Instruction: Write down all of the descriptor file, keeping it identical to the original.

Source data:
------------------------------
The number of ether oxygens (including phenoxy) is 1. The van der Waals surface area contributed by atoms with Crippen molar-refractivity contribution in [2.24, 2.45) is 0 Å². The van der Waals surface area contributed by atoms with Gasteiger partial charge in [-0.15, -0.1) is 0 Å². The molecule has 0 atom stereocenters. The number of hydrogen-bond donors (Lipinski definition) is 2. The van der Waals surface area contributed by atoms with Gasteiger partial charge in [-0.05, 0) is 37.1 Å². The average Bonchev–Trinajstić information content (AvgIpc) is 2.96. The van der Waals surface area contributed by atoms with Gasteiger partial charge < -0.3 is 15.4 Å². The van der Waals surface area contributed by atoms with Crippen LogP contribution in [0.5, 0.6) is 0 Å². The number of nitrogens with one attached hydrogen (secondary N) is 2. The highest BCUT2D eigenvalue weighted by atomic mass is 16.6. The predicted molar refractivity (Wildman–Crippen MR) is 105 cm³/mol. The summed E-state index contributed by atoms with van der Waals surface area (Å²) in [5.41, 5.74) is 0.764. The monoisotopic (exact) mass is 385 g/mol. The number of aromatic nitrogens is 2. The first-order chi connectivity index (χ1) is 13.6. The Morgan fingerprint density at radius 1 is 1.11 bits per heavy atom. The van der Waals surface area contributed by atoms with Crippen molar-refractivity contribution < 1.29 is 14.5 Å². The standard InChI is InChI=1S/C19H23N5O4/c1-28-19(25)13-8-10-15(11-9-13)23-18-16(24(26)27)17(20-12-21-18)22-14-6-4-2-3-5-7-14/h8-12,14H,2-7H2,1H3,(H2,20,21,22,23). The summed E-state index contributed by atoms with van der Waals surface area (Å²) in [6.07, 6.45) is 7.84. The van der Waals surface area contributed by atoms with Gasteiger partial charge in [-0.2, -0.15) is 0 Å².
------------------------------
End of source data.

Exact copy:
The number of ether oxygens (including phenoxy) is 1. The van der Waals surface area contributed by atoms with Crippen molar-refractivity contribution in [2.24, 2.45) is 0 Å². The van der Waals surface area contributed by atoms with Gasteiger partial charge in [-0.15, -0.1) is 0 Å². The molecule has 0 atom stereocenters. The number of hydrogen-bond donors (Lipinski definition) is 2. The van der Waals surface area contributed by atoms with Gasteiger partial charge in [-0.05, 0) is 37.1 Å². The average Bonchev–Trinajstić information content (AvgIpc) is 2.96. The van der Waals surface area contributed by atoms with Gasteiger partial charge < -0.3 is 15.4 Å². The van der Waals surface area contributed by atoms with Crippen LogP contribution in [0.5, 0.6) is 0 Å². The number of nitrogens with one attached hydrogen (secondary N) is 2. The highest BCUT2D eigenvalue weighted by atomic mass is 16.6. The predicted molar refractivity (Wildman–Crippen MR) is 105 cm³/mol. The summed E-state index contributed by atoms with van der Waals surface area (Å²) in [5.41, 5.74) is 0.764. The monoisotopic (exact) mass is 385 g/mol. The number of aromatic nitrogens is 2. The first-order chi connectivity index (χ1) is 13.6. The Morgan fingerprint density at radius 1 is 1.11 bits per heavy atom. The van der Waals surface area contributed by atoms with Crippen molar-refractivity contribution < 1.29 is 14.5 Å². The standard InChI is InChI=1S/C19H23N5O4/c1-28-19(25)13-8-10-15(11-9-13)23-18-16(24(26)27)17(20-12-21-18)22-14-6-4-2-3-5-7-14/h8-12,14H,2-7H2,1H3,(H2,20,21,22,23). The summed E-state index contributed by atoms with van der Waals surface area (Å²) in [6.07, 6.45) is 7.84. The van der Waals surface area contributed by atoms with Gasteiger partial charge in [-0.2, -0.15) is 0 Å².